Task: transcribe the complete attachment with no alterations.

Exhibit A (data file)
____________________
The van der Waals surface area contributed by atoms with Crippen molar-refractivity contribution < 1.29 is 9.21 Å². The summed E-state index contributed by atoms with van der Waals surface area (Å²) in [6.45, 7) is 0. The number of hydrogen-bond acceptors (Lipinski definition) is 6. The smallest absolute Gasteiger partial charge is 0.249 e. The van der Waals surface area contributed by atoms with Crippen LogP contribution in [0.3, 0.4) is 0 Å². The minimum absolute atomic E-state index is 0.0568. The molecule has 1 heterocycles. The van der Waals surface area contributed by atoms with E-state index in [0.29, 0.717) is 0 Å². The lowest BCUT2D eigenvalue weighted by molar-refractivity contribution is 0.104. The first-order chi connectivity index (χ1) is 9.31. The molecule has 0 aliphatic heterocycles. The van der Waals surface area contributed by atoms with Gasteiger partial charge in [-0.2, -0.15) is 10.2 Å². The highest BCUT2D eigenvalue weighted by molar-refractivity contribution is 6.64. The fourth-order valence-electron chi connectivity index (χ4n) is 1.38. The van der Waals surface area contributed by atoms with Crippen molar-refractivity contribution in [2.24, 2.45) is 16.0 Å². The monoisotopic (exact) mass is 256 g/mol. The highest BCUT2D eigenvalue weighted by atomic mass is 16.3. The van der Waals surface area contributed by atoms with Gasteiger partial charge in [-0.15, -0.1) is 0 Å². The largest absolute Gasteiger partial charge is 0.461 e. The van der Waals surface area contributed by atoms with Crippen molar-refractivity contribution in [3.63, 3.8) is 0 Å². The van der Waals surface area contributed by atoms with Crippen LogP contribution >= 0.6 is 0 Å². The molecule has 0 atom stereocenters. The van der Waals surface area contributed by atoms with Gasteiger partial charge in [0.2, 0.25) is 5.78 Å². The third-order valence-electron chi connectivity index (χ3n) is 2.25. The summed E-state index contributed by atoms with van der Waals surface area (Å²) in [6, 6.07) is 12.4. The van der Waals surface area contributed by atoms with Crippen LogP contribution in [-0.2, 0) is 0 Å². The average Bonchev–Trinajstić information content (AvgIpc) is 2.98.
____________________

The van der Waals surface area contributed by atoms with Crippen molar-refractivity contribution < 1.29 is 9.21 Å². The summed E-state index contributed by atoms with van der Waals surface area (Å²) in [6.45, 7) is 0. The number of hydrogen-bond acceptors (Lipinski definition) is 6. The smallest absolute Gasteiger partial charge is 0.249 e. The van der Waals surface area contributed by atoms with Crippen LogP contribution in [0.3, 0.4) is 0 Å². The minimum absolute atomic E-state index is 0.0568. The molecule has 1 heterocycles. The van der Waals surface area contributed by atoms with E-state index in [0.29, 0.717) is 0 Å². The lowest BCUT2D eigenvalue weighted by molar-refractivity contribution is 0.104. The first-order chi connectivity index (χ1) is 9.31. The molecule has 0 aliphatic heterocycles. The van der Waals surface area contributed by atoms with Gasteiger partial charge in [-0.2, -0.15) is 10.2 Å². The highest BCUT2D eigenvalue weighted by molar-refractivity contribution is 6.64. The fourth-order valence-electron chi connectivity index (χ4n) is 1.38. The van der Waals surface area contributed by atoms with Crippen molar-refractivity contribution in [2.24, 2.45) is 16.0 Å². The monoisotopic (exact) mass is 256 g/mol. The highest BCUT2D eigenvalue weighted by atomic mass is 16.3. The van der Waals surface area contributed by atoms with Gasteiger partial charge in [-0.15, -0.1) is 0 Å². The largest absolute Gasteiger partial charge is 0.461 e. The van der Waals surface area contributed by atoms with Crippen molar-refractivity contribution in [3.63, 3.8) is 0 Å². The van der Waals surface area contributed by atoms with Crippen LogP contribution >= 0.6 is 0 Å². The molecule has 0 atom stereocenters. The van der Waals surface area contributed by atoms with Gasteiger partial charge in [0.2, 0.25) is 5.78 Å². The third-order valence-electron chi connectivity index (χ3n) is 2.25. The summed E-state index contributed by atoms with van der Waals surface area (Å²) in [6, 6.07) is 12.4. The van der Waals surface area contributed by atoms with Crippen LogP contribution in [-0.2, 0) is 0 Å². The average Bonchev–Trinajstić information content (AvgIpc) is 2.98.